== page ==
WASHINGTON, D.C. - President Donald Trump appeared no closer to signing an end-of-year COVID relief and spending bill Sunday as unemployment aid expired, the government barrels toward a mid-pandemic shutdown and lawmakers implored him to break the impasse he created after Congress approved the deal.
Trump blindsided members of both parties with a demand for larger COVID relief checks, imperiling not only a massive package of economic and public-health assistance but the basic functions of government itself.
The package passed with wide margins in the House and Senate and with the understanding of members of both parties that Trump supported it. Now, the federal government will run out of money at 12:01 a.m. Tuesday if Trump refuses to sign the bill in time as he spends the holidays in Florida.
(Erin Schaff - Pool/Getty Images)
In the face of economic hardship and spreading disease, lawmakers urged Trump on Sunday to sign the legislation immediately, then have Congress follow up with more. Aside from unemployment benefits and relief payments to families, money for vaccine distribution, businesses, cash-starved public transit systems and more is on the line. Protections against evictions also hang in the balance.
"What the president is doing right now is unbelievably cruel," Sen. Bernie Sanders of Vermont said Sunday. "So many people are hurting. ... It is really insane and this president has got to finally ... do the right thing for the American people and stop worrying about his ego."
Republican Sen. Pat Toomey of Pennsylvania, with more measured words, agreed Trump should sign the bill, then make the case for more. "We’ve got a bill right now that his administration helped negotiate," he said. "I think we ought to get that done."
The same point was echoed by Maryland Gov. Larry Hogan, a Republican who's criticized Trump's pandemic response and his efforts to undo the election results. "I just gave up guessing what he might do next," he said.
Republican Rep. Adam Kinzinger of Illinois said too much is at stake for Trump to "play this old switcheroo game."
"I don't get the point," he said. "I don’t understand what’s being done, why, unless it’s just to create chaos and show power and be upset because you lost the election."
Trump was spending Sunday golfing at his West Palm Beach course.
(Photo by Ian MacNicol/Getty Images)
He has given no indication he plans to sign the bill as he spends the last days of his presidency in a rage. Indeed, his dissatisfaction with the legislation seems only to have grown in recent days as he has criticized it both privately to club members and publicly on Twitter.
As the impasse dragged on, Dr. Anthony Fauci of the National Institutes of Health warned that the country is at a "critical point" in COVID-19 infections, with the Christmas and New Year’s holidays posing the threat of a "surge upon a surge" as people congregate with families and others, against the advice of public-health officials.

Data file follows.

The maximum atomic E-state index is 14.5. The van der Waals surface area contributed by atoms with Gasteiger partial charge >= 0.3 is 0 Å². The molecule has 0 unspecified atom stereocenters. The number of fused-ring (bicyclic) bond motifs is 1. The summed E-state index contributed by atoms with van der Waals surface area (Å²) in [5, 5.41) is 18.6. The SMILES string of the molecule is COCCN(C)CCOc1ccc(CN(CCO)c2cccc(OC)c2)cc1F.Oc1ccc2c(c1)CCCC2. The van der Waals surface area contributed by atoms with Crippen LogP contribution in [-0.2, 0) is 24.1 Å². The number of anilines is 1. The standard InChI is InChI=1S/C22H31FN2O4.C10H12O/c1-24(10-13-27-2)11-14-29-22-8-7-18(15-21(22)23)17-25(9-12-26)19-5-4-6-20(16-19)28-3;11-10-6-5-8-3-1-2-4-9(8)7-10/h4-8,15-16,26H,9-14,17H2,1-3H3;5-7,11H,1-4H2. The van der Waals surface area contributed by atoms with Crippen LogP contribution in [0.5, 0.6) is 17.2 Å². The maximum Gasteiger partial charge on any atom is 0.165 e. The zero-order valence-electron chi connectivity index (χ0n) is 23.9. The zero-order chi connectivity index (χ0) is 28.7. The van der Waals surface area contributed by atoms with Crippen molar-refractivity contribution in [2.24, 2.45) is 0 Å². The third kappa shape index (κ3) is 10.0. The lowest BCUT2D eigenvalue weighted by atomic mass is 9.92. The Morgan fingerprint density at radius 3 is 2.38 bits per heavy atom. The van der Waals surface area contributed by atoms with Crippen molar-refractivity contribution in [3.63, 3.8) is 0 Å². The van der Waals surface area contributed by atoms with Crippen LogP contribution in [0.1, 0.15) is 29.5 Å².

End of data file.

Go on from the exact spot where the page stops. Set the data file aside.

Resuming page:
"As we get into the next few weeks, it might actually get worse," he said on CNN’s "State of the Union."
Days ago, Democrats said they would call House lawmakers back to Washington for a vote Monday on Trump’s proposal to send out $2,000 relief checks, instead of the $600 approved by Congress. The idea is likely to die in the Republican-controlled Senate. Democrats were also considering a vote Monday on a stop-gap measure aimed at keeping the government running until Democrat Joe Biden is inaugurated Jan. 20.
Washington has been reeling since Trump turned on the deal, without warning, after it had won sweeping approval in both houses of Congress and after the White House had assured Republican leaders that Trump would support it.
Instead, he assailed the bill's plan to provide $600 COVID relief checks to most Americans — insisting it should be $2,000. House Republicans swiftly rejected that idea during a rare Christmas Eve session. But Trump has not been swayed despite the pandemic gripping the nation.
The impact of the sidelined aid is already being felt. Lauren Bauer of the Brookings Institution has calculated that at least 11 million people were losing aid from the programs immediately without additional relief; millions more would exhaust other unemployment benefits within weeks.
(Photo by Jeff Fusco/Getty Images)
How and when people would be affected by the lapse depended on the state they lived in, the program they were relying on and when they applied for benefits.
In some states, people on regular unemployment insurance would continue to receive payments under a program that extends benefits when the jobless rate surpassed a certain threshold, said Andrew Stettner, an unemployment insurance expert and senior fellow at the Century Foundation think tank.
About 9.5 million people, however, had been relying on the Pandemic Unemployment Assistance program that expired altogether Saturday. That program made unemployment insurance available to freelancers, gig workers and others who were normally not eligible. After receiving their last checks, those recipients would not be able to file for more aid, Stettner said.
The relief was attached to a $1.4 trillion government funding bill to keep the federal government operating through September, which would mean that failing to sign it by Tuesday would trigger a federal shutdown.
"Now to be put in a lurch, after the president’s own person negotiated something that the president doesn’t want, it’s just -- it’s surprising," Kinzinger said. "But we will have to find a way out."
Kinzinger and Fauci spoke on CNN’s "State of the Union," and Hogan and Sanders on ABC’s "This Week."